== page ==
Two of Sathya Sai Baba’s attendants, his valet Radhakrishna Menon and a young male servitor, were allegedly killed by five intruders in a knife struggle (though that the intruders killed anyone is contested from study of the official evidence by B. Premanand). Four intruders were trapped, and – after some hours and ashram and negotiations with the police – were gunned down inside Sai Baba’s rooms.
Among the more questionable events surrounding the murders issue are the following:-
1 ) The refusal of the ashram and Sathya Sai Central Trust authorities to lodge any complaint on the six murders in Baba’s quarters.
2 ) Suppression of the news of the murders by the police for 12 hours, of the post mortem reports until after burial/cremation, and of trying to refuse access to the press to the FIR (First Incident Report), which later proved to be wholly uncorroborated and obviously false on many specific counts.
3 ) The secrecy of the Sathya Sai Central Trust in keeping photographers and journalists out of the ashram after the murders and in refusing to answer any questions of import concerning them either to the press or the various investigating authorities. (Was not the BBC’s title for its 2004 documentary, ‘The Secret Swami’ appropriate indeed?)
4 ) The mandatory magisterial probe and the CBI (Criminal Bureau of Investigation) reports were not completed and nothing of substance was made public, while the entire murder investigation was closed down by a confidential Government order, the remaining evidence of which is that no charges have been registered and no official report has ever appeared.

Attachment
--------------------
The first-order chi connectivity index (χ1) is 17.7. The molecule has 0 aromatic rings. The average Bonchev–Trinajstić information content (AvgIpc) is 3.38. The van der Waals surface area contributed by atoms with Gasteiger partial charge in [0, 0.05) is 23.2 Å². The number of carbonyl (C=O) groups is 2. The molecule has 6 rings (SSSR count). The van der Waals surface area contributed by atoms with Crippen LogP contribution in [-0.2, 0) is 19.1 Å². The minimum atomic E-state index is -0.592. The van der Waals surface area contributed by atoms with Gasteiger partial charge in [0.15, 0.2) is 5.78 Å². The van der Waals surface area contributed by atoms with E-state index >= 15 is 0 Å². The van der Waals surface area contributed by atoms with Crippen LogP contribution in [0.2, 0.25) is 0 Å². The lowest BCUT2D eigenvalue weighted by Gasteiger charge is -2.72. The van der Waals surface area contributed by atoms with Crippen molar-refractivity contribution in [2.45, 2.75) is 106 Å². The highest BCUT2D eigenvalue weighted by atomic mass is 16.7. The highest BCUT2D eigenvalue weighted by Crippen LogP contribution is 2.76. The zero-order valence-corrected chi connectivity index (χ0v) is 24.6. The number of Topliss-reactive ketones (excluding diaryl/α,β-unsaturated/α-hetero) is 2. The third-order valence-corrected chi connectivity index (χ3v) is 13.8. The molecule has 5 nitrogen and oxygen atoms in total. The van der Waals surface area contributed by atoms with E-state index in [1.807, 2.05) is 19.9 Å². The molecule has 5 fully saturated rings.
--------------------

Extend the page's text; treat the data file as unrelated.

5 ) Many illegal irregularities during the investigation occurred. There were: very inadequate search of the scene of the crime; failure to question many eye-witnesses of events (hundreds of local inhabitants, ashram residents and visitors, many MBA students who entered Baba’s quarters while the 4 alleged assailants were still alive, whoever it was who took the injured attendants to the hospital, and others, including Sai Baba); the Central Bureau-CID permitting the Puttaparthi police to search the ashram after expiry of their authority to do so; totally conflicting reports of where poison was found.
6 ) Refusal by Prashanti Nilayam, Puttaparthi, ashram authorities to allow the two injured attendants (A. Patley and V. Bhatt) whom they kept under heavy security to give evidence (except in secret to the CID) and attempt – by removal to a secret location – to cover up the inexplicable and unexplained existence of a boy student in his early teens (Subbappaypa) in Sai Baba’s room who opened the door and gave him the alarm. The CID interrogated Subbappayya twice, despite the ashram authorities demanding they present a valid authority to do so. Was this because sexual abuse was involved?
7 ) Failure to secure material evidence such as large sums of money in notes, bullets fired by the police, and the concealment of material evidence like photos of actual and alleged injuries, the bedding of the four assailants who were to sleep on guard at the Puttaparthi mandir (Sai Baba’s temple where the events occurred) that night.
8 ) No explanation as to why the bodies of the guards killed were found on the ground floor, when the assailants had reportedly crept up to the 1st floor and knocked at Sai Baba’s door to deliver a supposed telegram. Nor would the investigators explain how the alleged assailants entered Sai Baba’s quarters when the door had already been bolted from inside (by either Subbappayya or by Sai Baba?).
9 ) Why were the video film and colour photo negatives and positives of the bodies and crimes scene asked for by the Puttaparthi police later impounded by them? (However, despite this, colour prints have survived and have been published). The photos show a blood-stained lathi (police baton), pieces of rope in blood pools around two of the bodies, while the other two bodies have no blood around them, gloves lying neatly beside bodies of two who would have had no time to take them off having been shot through the head and heart at close range.
To be continued…